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Ryskviking

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adamangler
I'm not trying to come across holier than anybody else here, but I think our window cleaning business is a direct reflection of our outlook and mentality.

 

Yes, if to look at it from the point of view of it being a money making machine - then you are probably right. Sleek it down to the best and most expensive customers - and then drop the rest.

 

I am not fanatical about clinging to customers who are outright nasty or not paying. But somehow all of my current customers are nice (some are even very nice/pretty), so it doesn't seem I will be needing to drop anyone any soon.

 

People here are saying to eventually drop those under £10. Call me altruistic - but I firmly believe that one of my roles in my life is to take care of others. We won't always win money wise, but the point still stands true - giving is happier than receiving.

 

Haven't you even been treated by someone in your life just as a mere subject, as if you were just a means to an end? How did it feel? People are intelligent - most of them will understand why you stopped coming to clean their windows or might ask you when they see you next time, and if they are low paying customers - they are probably living in more modest accommodation and most likely of lesser means. I think they had too many reminders in their lives of being underdogs, and I'm not going to be yet another reason for them to feel that way over again.

 

Not everything in life is money. Love for each other is what makes us human, and if that means combining business with charity - I am happy to oblige. This is where I feel I belong.

 

 

love the sentiment, but im in this game to make as much money as possible enjoy life to the max, whilst having the freedom that comes with not being chained to a 9-5 to live life on my terms.

 

honestly if i wanted to be charitable id give money to good causes.

 

unfortunately customers are just money, that doesnt mean i wont enjoy a chat or a cuppa but im not there for the sake of it, im there to make money

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Ryskviking

I start seeing your point, gentlemen. I'm very loyal to my customers, but they start testing my loyalty.

When you are starting from scratch - you tend to compromise on some things. For instance - not charge your new customers double price for your first clean. I have some clients living in newly built houses in some area where construction work is ongoing, so their windows are jolly dirty with some serious crust of dirt, spider web/nests and what's not.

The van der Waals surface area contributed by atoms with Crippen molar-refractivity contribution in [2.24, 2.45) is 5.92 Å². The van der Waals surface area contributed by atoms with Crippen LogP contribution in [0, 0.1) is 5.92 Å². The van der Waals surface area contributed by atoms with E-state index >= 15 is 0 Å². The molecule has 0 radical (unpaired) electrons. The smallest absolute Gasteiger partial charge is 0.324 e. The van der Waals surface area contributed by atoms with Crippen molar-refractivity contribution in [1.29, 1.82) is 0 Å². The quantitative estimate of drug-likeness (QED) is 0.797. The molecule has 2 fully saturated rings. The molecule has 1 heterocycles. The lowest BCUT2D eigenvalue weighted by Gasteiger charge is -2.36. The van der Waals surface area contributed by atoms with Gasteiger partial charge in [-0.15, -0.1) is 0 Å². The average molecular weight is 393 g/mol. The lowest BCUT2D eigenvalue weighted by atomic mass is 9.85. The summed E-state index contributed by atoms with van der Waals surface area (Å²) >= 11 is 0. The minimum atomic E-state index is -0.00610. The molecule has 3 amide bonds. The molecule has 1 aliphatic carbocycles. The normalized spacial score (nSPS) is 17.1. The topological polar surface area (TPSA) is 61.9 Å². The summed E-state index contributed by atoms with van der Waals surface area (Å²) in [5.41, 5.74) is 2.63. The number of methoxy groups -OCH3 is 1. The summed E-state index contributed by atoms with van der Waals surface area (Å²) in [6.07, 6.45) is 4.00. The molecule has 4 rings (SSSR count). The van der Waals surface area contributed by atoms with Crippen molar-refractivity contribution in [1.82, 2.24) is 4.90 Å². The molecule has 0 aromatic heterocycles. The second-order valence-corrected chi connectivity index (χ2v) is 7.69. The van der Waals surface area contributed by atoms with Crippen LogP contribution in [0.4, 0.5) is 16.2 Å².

Obviously takes time to clean. Then you come next time and they pull a surprised face to see you cleaning again - "oh, we don't need them cleaned now, we'll call you back [3 years later] when we need them cleaned".

Really? I thought we agreed to clean them every 4 weeks. Felt quite angry.

 

Thinking now whether I should do their windows next time or just tell them to forget it. I doubt other window cleaners will be keen on dealing with them either.

 

Having said that - it took me no more than 30 minutes (with doing/undoing ladders etc), so that's £10 in 30 min. Probably should not be too uppity and leave them door open.

 

Otherwise I'm inching toward my financial goals. Lots of canvassing, my knuckles hurt from knocking - but it's all good.

 

Still haven't decided whether to keep on doing windows traditionally or switch to WFP. I'm a bit of a snob - doing with WFP makes you look more professional and more safe as you don't have to climb the ladder.

Besides, WFP guys says you basically double your income if you switch from traditional to WFP.

I wonder how true this statement is? Anyone here who made a transition from traditional to WFP with this sort of increase of income?

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Mark Foster

Hi

 

I would like some advice on canvassing a new round. Am probably just being really thick but I cant figure how to start a new thread?

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Dave B

Just quoted 2 jobs

Another £59 a month trad lol

 

Mark you need to get some business card (you can start without them but i get new custys to hand them to friends/family)

Then you pick a few roads right on your doorstep and knock every door

Then next day you knock the next nearest roads and work outwards until you have enough work

If you find nothing that close then when you do get a good response somewhere target that area

Simple as that really

Canvass 1 day if you get a few do them next day latest..don't let them cool off